A balanced diet should include not only the consumption of the main ingredients, but also dietary fiber. Dietary fibers or fiber are important for the well-being of the body. They help digestion and proper bowel function, but are not absorbed by the digestive system. While fiber is often referred to as “carbohydrates,” it doesn’t actually provide any calories to the body.
What is plant fiber?
Fiber is a carbohydrate component of plant foods that is not digested or absorbed when passing through the intestines. It is present in almost all plant foods: fruits, vegetables, legumes, nuts, and whole grains. Animal products do not contain fiber.
Dietary fiber has no nutritional value and does not add calories. They are necessary for the proper functioning of the intestines and are beneficial for the health of the body.
Additional Information! It is better to get fiber from food than from supplements. This is because the fibrous parts contain important vitamins and minerals that our bodies need to stay healthy.
While fiber is an important part of a healthy diet, it’s important to consume the right amount of fiber every day, spreading it out throughout the day. When using too much of it, there may be constipation, bloating, gases.
Types of fiber
Dietary fibers are chemically divided into soluble and insoluble. These two types of fibers have very similar characteristics, but also some differences. When mixed with water, soluble fiber forms a gel. The insolubles pass through the intestines almost intact. The two types of fibers complement and help each other. Each type of fiber plays a different role in digestion:
- insoluble fiber helps food pass through the stomach and intestines faster, helps to balance the pH in the intestines;
- Soluble fiber attracts water and breaks down food as it is digested, which slows down digestion and helps you feel full.
Most natural plant foods contain both types of fiber, although in varying proportions. Despite the different ratio, both types of fiber are useful and important for human health.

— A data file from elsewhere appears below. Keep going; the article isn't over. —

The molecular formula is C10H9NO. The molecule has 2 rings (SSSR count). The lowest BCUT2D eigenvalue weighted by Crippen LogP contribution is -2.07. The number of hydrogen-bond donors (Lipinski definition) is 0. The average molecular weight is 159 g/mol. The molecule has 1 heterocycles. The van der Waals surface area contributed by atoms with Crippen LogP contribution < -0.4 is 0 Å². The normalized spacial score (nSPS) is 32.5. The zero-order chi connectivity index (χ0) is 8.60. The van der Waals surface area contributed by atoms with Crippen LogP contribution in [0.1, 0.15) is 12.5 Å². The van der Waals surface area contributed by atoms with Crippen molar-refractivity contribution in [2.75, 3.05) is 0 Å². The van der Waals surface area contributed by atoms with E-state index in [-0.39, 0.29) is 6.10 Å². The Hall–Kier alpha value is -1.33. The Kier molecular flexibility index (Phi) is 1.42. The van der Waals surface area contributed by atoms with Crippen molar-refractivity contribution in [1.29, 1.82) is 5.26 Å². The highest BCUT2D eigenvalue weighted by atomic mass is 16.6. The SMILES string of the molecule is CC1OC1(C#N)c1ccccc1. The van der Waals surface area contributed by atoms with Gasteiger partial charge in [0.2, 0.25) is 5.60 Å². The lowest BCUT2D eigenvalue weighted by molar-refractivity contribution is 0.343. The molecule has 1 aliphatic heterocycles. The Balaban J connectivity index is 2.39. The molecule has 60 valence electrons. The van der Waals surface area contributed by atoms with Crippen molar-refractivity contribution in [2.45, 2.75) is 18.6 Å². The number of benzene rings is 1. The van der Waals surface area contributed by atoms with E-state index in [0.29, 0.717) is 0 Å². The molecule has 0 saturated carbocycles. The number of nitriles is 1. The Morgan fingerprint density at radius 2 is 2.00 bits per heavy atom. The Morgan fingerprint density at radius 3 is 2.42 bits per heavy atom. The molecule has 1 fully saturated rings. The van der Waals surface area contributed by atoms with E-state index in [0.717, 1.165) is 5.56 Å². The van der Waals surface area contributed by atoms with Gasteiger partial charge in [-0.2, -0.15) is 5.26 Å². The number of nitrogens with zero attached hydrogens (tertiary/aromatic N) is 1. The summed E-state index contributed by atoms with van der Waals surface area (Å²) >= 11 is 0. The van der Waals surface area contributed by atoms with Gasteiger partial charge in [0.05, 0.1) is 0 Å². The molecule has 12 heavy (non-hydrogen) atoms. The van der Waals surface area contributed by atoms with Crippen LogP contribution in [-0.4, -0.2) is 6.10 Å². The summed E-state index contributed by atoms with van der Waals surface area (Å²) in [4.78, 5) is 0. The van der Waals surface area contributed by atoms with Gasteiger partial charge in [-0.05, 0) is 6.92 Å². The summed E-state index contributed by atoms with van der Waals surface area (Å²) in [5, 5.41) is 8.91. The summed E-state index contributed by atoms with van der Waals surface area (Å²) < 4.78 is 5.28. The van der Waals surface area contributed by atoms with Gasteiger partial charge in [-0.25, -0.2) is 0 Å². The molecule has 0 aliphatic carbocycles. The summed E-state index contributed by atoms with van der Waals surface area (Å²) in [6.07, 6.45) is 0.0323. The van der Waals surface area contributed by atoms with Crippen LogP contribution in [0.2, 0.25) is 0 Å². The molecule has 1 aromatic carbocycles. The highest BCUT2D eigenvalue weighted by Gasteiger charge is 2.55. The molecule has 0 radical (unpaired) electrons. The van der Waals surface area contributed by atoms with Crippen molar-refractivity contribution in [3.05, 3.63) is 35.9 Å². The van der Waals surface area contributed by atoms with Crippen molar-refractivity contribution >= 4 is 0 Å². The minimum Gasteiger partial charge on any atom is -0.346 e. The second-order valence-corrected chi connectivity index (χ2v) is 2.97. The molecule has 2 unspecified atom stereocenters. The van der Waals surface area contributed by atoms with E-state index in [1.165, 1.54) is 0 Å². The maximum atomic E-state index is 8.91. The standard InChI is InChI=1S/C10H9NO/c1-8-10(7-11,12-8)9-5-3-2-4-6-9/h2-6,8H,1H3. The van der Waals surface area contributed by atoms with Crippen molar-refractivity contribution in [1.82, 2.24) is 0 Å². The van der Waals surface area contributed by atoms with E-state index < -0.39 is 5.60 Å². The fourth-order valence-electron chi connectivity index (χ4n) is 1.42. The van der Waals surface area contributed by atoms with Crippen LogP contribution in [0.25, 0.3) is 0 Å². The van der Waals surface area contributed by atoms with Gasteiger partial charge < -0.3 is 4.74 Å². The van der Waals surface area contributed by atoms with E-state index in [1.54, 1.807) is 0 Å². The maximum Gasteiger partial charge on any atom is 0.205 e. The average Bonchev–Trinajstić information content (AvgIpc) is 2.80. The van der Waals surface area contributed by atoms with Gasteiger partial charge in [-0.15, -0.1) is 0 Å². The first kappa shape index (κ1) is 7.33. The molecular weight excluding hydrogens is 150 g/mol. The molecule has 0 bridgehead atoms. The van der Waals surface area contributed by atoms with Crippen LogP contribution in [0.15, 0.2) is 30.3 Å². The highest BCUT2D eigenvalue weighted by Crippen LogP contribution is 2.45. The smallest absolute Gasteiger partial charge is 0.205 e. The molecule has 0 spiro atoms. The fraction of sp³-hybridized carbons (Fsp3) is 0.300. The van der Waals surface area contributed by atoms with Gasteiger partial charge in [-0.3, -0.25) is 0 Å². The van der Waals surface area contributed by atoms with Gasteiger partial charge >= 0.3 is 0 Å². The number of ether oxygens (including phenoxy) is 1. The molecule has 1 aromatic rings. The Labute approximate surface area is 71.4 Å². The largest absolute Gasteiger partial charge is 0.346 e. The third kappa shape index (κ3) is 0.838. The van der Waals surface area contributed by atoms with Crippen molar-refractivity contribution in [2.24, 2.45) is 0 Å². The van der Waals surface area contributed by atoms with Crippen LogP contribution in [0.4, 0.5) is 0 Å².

Why is fiber useful?
The consumption of foods containing soluble fiber moderates moderate changes in blood sugar and insulin levels after a meal. It can help reduce the risk of heart disease, regulate blood sugar and lower cholesterol levels, and prevent cardiovascular disease. Unlike insoluble fiber, this type slows down gastric emptying unless it is taken with copious amounts of fluid.
Note! For beautiful skin, fiber is also important, helping to get rid of toxins and waste products, which prevents acne and skin rashes.
Sources of fiber
Whole grains are Insoluble fiber
Foods rich in fiber are of great benefit to our body. Fruits, vegetables, nuts, grains, and legumes are high in fiber, and it’s important to try to consume as many of them whole as possible, as their skin contains valuable fiber.
Soluble fiber is found in fruits (rich in pectin, such as apples, pears, oranges, grapefruits, strawberries) and vegetables (asparagus, beans, Brussels sprouts, carrots). Their skins often contain more insoluble fiber. Artichokes contain both soluble and insoluble fiber.
- wheat bran;
- dark leafy greens;
- root crops: carrots, beets and radishes;
- fruit peel
- whole grain.
Note! Inulin, a special type of dietary fiber, acts as a probiotic, feeding beneficial gut bacteria, improving calcium solubility, and thereby helping the colon to absorb important minerals for the body. It strengthens the bones of children and the elderly. Inulin is found in garlic, artichokes, Jerusalem artichoke tubers, elecampane and burdock. Most of it is in chicory root.
How much and how to consume dietary fiber
The recommended fiber intake is about 30 grams per day. To reach these levels, it is helpful to introduce several servings of fruits and vegetables into your diet throughout the day. Fiber absorbs water, so it is highly recommended to increase the amount of water you drink throughout the day to maintain an active lifestyle and regulate intestinal transit.
You should limit your fiber intake if your colon is irritated, because too much fiber in the diet irritates the intestines more and worsens symptoms. In any case, although dietary fiber is recommended in a balanced diet, it should never be consumed in excessive amounts because it can cause negative health effects.
You can not eat fiber In excessive amounts